By and large, however, The Killing Kind is a pretty forgettable affair and doesn’t give us anything that Overkill haven’t done a hundred times better over the course of their distinguished career. As much as one would like to sugarcoat this – after all, we’re talking about the same legendary act that graced us with immortal classics like Feel the Fire, Taking Over, The Years of Decay or Horrorscope –, there really is no getting around the fact that The Killing Kind is nowhere near worthy of a band of that caliber. Yes, it was certainly a difficult time for Overkill and for metal in general. But that’s no excuse for a lackluster effort that incorporates some of the worst aspects of 90s heavy music while neglecting many of the trademarks that made Overkill great in the first place. If it weren’t for a select few decent tracks and a pretty awesome production – especially the guitars sound great –, this would be even more of a failure than it already is. Well, at least we can all take solace in the fact that Overkill recovered their mojo on later albums like, for instance, Bloodletting and Ironbound. Even the best stumble once in a while, and The Killing Kind is a prime example for this.

Choicest cuts: God-Like, Bold-Face Pagan Stomp, The Mourning After / Private Bleeding

Welcome to the garbage dump. - 70%

Diamhea, August 27th, 2013

Despite 1994's W.F.O. being a fairly straightforward, balls deep thrash record; a flurry of label and line-up revisions throughout the following year resulted in a massive paradigm shift in Overkill's core sound. Cannavino and Gant enjoyed a reputable swansong with the impressive live album Wrecking Your Neck - Live, but big changes were on the way. Could the dependable "Chaly-Express" deliver yet again in the face of mounting uncertainty?

The addition of Liege Lord's own Joe Comeau as a guitarist still blows my mind today, nearly twenty years later. Comeau brought with him virtual unknown Sebastian Marino, resulting in the lowest-profile Overkill line-up at the time of this release. It was therefore no surprise that the band was also dropped from Atlantic and began a period of self-reliance on the management front that lasted until 2010. Popular opinion is that the two new shredders brought with them an affinity for groovy, atonal riffing. Personally I believe Verni's writing style simply changed in the time period between pairs of axe-men, leaving little blame for Comeau & Marino regarding The Killing Kind's few shortcomings.

The inherent bounciness of a lot of these songs does carry them a significant way, and paired with what is perhaps Ellsworth's most off the wall vocal assault of all time yields plenty of returns in the "What the fuck?" category; even if many of the tracks aren't exactly memorable. Opener "Battle" and "God-Like" go hand-in-hand, as they represent a successful merger of Horrorscope-era thrash and killer groove patterns. I prefer "God-Like" for the monolithic main riff and killer chorus. "Certifiable" is a horse of another color altogether. It is the most straightforward, fastest cut here. Blitz's vocals are at their best here as well, the man has clearly lost his mind on this track. The random howling detracts from an otherwise spectacular song.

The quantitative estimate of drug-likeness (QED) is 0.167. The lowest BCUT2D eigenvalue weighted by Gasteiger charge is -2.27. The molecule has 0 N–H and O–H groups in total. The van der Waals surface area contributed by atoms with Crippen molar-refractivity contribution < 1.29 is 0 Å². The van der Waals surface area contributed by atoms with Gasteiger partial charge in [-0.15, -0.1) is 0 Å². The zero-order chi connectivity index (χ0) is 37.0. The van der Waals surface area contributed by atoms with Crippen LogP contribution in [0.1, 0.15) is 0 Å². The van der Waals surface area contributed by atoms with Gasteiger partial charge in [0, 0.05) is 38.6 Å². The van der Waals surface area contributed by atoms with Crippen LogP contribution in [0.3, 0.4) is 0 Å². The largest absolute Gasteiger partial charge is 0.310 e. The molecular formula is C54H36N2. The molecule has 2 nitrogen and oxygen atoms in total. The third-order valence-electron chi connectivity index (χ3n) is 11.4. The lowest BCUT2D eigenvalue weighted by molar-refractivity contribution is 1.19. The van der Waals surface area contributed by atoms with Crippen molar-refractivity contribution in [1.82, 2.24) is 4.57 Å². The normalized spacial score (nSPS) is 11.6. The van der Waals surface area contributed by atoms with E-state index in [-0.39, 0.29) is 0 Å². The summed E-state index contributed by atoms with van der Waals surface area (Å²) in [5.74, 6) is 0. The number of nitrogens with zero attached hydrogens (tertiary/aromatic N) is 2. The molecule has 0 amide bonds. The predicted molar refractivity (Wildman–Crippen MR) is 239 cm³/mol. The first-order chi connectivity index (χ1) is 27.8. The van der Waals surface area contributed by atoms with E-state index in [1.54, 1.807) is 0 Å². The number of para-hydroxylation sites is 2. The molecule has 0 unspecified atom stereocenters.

Experimentation makes it's first significant statement on "Burn You Down / To Ashes", a slower number that tries to be "Skullcrusher", but fails to flip many of the same switches. It just never gets cooking enough to warrant it's existence, as far as I'm concerned. Unconventional songwriting continues with two more tracks that look and feel the same: "Let Me Shut That for You" and "Bold Face Pagan Stomp". These two tracks feature the most infectious grooves and vocal patterns on The Killing Kind. Blitz's vocals on "Bold Face Pagan Stomp" ooze more attitude than even Paul Baloff, and are so much fun to sing along to. The gravely inflection present on most of the last LP has been dropped, and Blitz seems to "talk" over the riffs at many points here, which isn't necessarily unwelcome. He makes attempts at clean singing as well, but in my opinion he wouldn't perfect this vocal style until "Necroshine". Regardless of the quality of his voice here, he definitely gives it all he has, with surprises around every corner lyrically and vocally.

Sadly, after the obligatory instrumental "Feeding Frenzy", the album dips too low into mid-paced land, and the remaining tracks fail for many of the same reasons "Burn You Down / To Ashes" didn't pan out as planned. The production, however, is a massive step up from W.F.O., with a muscular guitar tone rivaling Horrorscope's massive slab of spectacular distortion. The drums sound nice and dry, again similar to the group's 1991 masterpiece, albeit with a less blistering performance. Tim Mallare contributes a lot to the overall "bouncy" feel to these tracks, with simple beats segueing into tribal-esque tom fills and patterns. He seemed to settle on a style here that persisted until his departure following RelixIV; so simply put: Mallare's best up to this point. Verni isn't as prominent as many would prefer, but does get his moments, like on "Feeding Frenzy" and "Burn You Down / To Ashes". Honestly, anything is an improvement after the disaster that was W.F.O.'s bass performance.

For what it is, The Killing Kind carries this style quite well. I definitely believe this is the best Overkill release of the second half of the nineties. It definitely boasts an atmosphere and riffing style unique to itself, and has never been replicated since. Can you say "Red-headed step child"?